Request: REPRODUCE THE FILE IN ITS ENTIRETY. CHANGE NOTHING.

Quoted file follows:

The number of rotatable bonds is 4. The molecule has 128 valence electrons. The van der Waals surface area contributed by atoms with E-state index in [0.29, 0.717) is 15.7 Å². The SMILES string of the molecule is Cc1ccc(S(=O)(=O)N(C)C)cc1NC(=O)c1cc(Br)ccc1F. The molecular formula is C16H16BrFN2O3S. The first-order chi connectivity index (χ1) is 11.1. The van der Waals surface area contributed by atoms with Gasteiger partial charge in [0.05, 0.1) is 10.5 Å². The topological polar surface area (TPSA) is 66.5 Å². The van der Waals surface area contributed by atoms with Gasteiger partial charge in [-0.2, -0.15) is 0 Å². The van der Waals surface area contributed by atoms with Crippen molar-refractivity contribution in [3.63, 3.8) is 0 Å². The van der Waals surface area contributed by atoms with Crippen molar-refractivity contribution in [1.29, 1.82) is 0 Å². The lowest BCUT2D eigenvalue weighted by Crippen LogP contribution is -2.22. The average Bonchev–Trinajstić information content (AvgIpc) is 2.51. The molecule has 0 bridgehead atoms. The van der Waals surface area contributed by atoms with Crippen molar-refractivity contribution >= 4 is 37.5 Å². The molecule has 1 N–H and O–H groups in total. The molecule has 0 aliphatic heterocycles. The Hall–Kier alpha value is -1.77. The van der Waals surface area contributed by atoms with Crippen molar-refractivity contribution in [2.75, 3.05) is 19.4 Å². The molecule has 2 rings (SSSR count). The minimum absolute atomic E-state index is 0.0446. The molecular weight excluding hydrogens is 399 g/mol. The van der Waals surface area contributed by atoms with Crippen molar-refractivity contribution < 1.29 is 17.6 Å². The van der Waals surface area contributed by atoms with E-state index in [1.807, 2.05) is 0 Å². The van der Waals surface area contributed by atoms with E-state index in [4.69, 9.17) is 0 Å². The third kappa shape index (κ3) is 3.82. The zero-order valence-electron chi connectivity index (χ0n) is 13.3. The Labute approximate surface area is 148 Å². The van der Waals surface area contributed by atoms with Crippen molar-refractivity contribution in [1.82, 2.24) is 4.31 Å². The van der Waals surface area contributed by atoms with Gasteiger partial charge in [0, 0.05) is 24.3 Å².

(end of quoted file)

The number of rotatable bonds is 4. The molecule has 128 valence electrons. The van der Waals surface area contributed by atoms with E-state index in [0.29, 0.717) is 15.7 Å². The SMILES string of the molecule is Cc1ccc(S(=O)(=O)N(C)C)cc1NC(=O)c1cc(Br)ccc1F. The molecular formula is C16H16BrFN2O3S. The first-order chi connectivity index (χ1) is 11.1. The van der Waals surface area contributed by atoms with Gasteiger partial charge in [0.05, 0.1) is 10.5 Å². The topological polar surface area (TPSA) is 66.5 Å². The van der Waals surface area contributed by atoms with Gasteiger partial charge in [-0.2, -0.15) is 0 Å². The van der Waals surface area contributed by atoms with Crippen molar-refractivity contribution in [3.63, 3.8) is 0 Å². The van der Waals surface area contributed by atoms with Crippen molar-refractivity contribution in [1.29, 1.82) is 0 Å². The lowest BCUT2D eigenvalue weighted by Crippen LogP contribution is -2.22. The average Bonchev–Trinajstić information content (AvgIpc) is 2.51. The molecule has 0 bridgehead atoms. The van der Waals surface area contributed by atoms with Crippen molar-refractivity contribution >= 4 is 37.5 Å². The molecule has 1 N–H and O–H groups in total. The molecule has 0 aliphatic heterocycles. The Hall–Kier alpha value is -1.77. The van der Waals surface area contributed by atoms with Crippen molar-refractivity contribution in [2.75, 3.05) is 19.4 Å². The molecule has 2 rings (SSSR count). The minimum absolute atomic E-state index is 0.0446. The molecular weight excluding hydrogens is 399 g/mol. The van der Waals surface area contributed by atoms with Crippen molar-refractivity contribution < 1.29 is 17.6 Å². The van der Waals surface area contributed by atoms with E-state index in [1.807, 2.05) is 0 Å². The van der Waals surface area contributed by atoms with E-state index in [4.69, 9.17) is 0 Å². The third kappa shape index (κ3) is 3.82. The zero-order valence-electron chi connectivity index (χ0n) is 13.3. The Labute approximate surface area is 148 Å². The van der Waals surface area contributed by atoms with Crippen molar-refractivity contribution in [1.82, 2.24) is 4.31 Å². The van der Waals surface area contributed by atoms with Gasteiger partial charge in [0, 0.05) is 24.3 Å².